Documented evidence doesn't stand in the way of Palestinian Authority (PA) Chairman Mahmoud Abbas's claims regarding the attempted lynching of 25 Jewish residents of Samaria by an Arab mob from Kusra last Tuesday.
In talks with Arab residents of eastern Jerusalem on Saturday, Abbas declared "the residents (of Kusra) caught settlers and besieged them, and they did it without tanks, rockets and planes. They gathered around them and told them: you won't leave here until the Palestinian liaison (officers) arrive."
"They (the Arabs) didn't hit them," claimed the PA head, "for we have rights and culture, and aren't like them attacking trees and mosques. They (the Arabs) turned them (the abducted Jews) over without injury to the liaison. Maybe this will be a lesson in morals for them."
Abbas's wild claims come in direct opposition to documented fact, as video filmed by Arab residents clearly shows Arabs chasing the Jews, stooping to pick up rocks, and hurling them at the running Jews. The video, despite being edited to suit Arab propaganda needs, also shows the serious wounds inflicted:
The statements by Abbas, who in the past has had unfortunate encounters with historical fact, including a recent occasion in which he claimed Jesus was a Palestinian, are also belied by death threats uttered by the "cultured" residents of Kusra just before the lynching.
Residents of Esh Kodesh have revealed that two days before the attack, someone uploaded a video of Hamas and Hezbollah terrorists training to attack Israel to the town's Facebook page. The video was accompanied by threats, including "you will burn and you will not remain on the earth."
The threats were sent by anonymous users with fake names including Kusra Net, apparently indicating the threats originated from Kusra, where the attack took place.
Testimony disproves Abbas's claims
Abbas's claims further oppose first-hand testimony from the attacked men.
Pinhasi Brown, a resident of Esh Kodesh who was among the beaten and abducted men, testified that the attack came as the group was walking from Esh Kodesh to Givat Hayovel. After a stop along the way at the 'khirba', the ruins of an ancient village built by Shimon Bar-Giora over 2,000 years ago, the Arabs started surrounding them.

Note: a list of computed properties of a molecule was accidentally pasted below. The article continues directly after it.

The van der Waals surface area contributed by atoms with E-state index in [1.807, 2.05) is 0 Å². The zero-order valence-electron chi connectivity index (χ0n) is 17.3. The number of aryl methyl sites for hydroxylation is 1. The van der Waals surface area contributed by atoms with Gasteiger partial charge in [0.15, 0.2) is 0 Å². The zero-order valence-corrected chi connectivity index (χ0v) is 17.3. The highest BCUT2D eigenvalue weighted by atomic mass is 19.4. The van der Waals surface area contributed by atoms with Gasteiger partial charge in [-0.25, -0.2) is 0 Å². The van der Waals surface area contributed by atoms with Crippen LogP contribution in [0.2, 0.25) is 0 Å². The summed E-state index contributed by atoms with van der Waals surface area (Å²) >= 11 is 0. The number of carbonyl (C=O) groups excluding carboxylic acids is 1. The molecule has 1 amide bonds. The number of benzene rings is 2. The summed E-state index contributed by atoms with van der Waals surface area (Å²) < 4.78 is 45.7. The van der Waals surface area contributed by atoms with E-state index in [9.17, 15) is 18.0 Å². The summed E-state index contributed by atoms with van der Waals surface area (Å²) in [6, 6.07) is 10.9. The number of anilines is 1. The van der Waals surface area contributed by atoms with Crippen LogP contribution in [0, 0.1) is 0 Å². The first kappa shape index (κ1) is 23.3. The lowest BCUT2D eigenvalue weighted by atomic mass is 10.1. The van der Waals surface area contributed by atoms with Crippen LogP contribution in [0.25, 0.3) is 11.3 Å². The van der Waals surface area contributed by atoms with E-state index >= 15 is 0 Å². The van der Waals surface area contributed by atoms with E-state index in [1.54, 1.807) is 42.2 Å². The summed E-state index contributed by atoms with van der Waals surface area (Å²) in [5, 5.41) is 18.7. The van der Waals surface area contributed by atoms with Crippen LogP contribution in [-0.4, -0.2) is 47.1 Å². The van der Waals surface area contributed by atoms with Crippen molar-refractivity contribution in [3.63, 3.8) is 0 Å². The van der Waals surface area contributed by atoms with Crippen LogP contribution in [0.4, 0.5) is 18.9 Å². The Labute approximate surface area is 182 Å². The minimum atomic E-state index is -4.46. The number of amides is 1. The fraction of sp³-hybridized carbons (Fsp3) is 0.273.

Brown's testimony reveals the "cultured" Arabs of Kusra didn't just encircle the Jews to teach them morals.
"When we climbed towards the hilltop, a van filled with Arabs approached us," Brown recalled. "The Arabs came constantly - more and more - and outflanked us, throwing rocks at us. We tried to cut through Shvut Rachel, but they surrounded us from three directions."
"Palestinian police vehicles approached us, and the officer who was portrayed [in the media] as protecting us threw stones at us himself," testified Brown. "Two rocks were thrown at me and I was semi-conscious, I believed it would be like the lynching in Ramallah, and if the army came later, there would be twenty bodies."
"Images of my children flashed before my eyes, and I knew that it would be all over in a few minutes," Brown stated. "The Arabs continued to beat us even after the IDF arrived."
An attack spurred by IDF actions and condoned by the media
Brown's testimony is corroborated by that of Aron Katzov, spokesman of Esh Kodesh, who noted that Arabs surrounded them on trucks, and during a harrowing 2 hours attacked and chased them around the hills towards Kusra, trying to kill them.
Katzov further revealed that the IDF's destruction of Jewish vineyards in Esh Kodesh just hours before the attack, using the draconian "Disruptive Use Orders" which allows such destruction without any Arab claims on the land, may have motivated the attack, emboldening the Arabs and causing the Jews to walk between the two communities in reaffirmation of their connection to the land.
Despite the abundant evidence, Israeli police apparently give credence to Abbas's revisionist history of the event, as seven youths from the attacked group were arrested just after the attack, evidently for questioning regarding the Arab claim that they were intending "price tag" vandalism.
Attorney Itamar Ben-Gvir slammed the arrest as "moral bankruptcy" by the police, and further criticized the media's willing collusion in slandering the beaten youth as "vandals."
"People doing 'price tag' (vandalism) don't go in the middle of the day, don't go about without means of defense, and don't do it in a group," argued Ben-Gvir.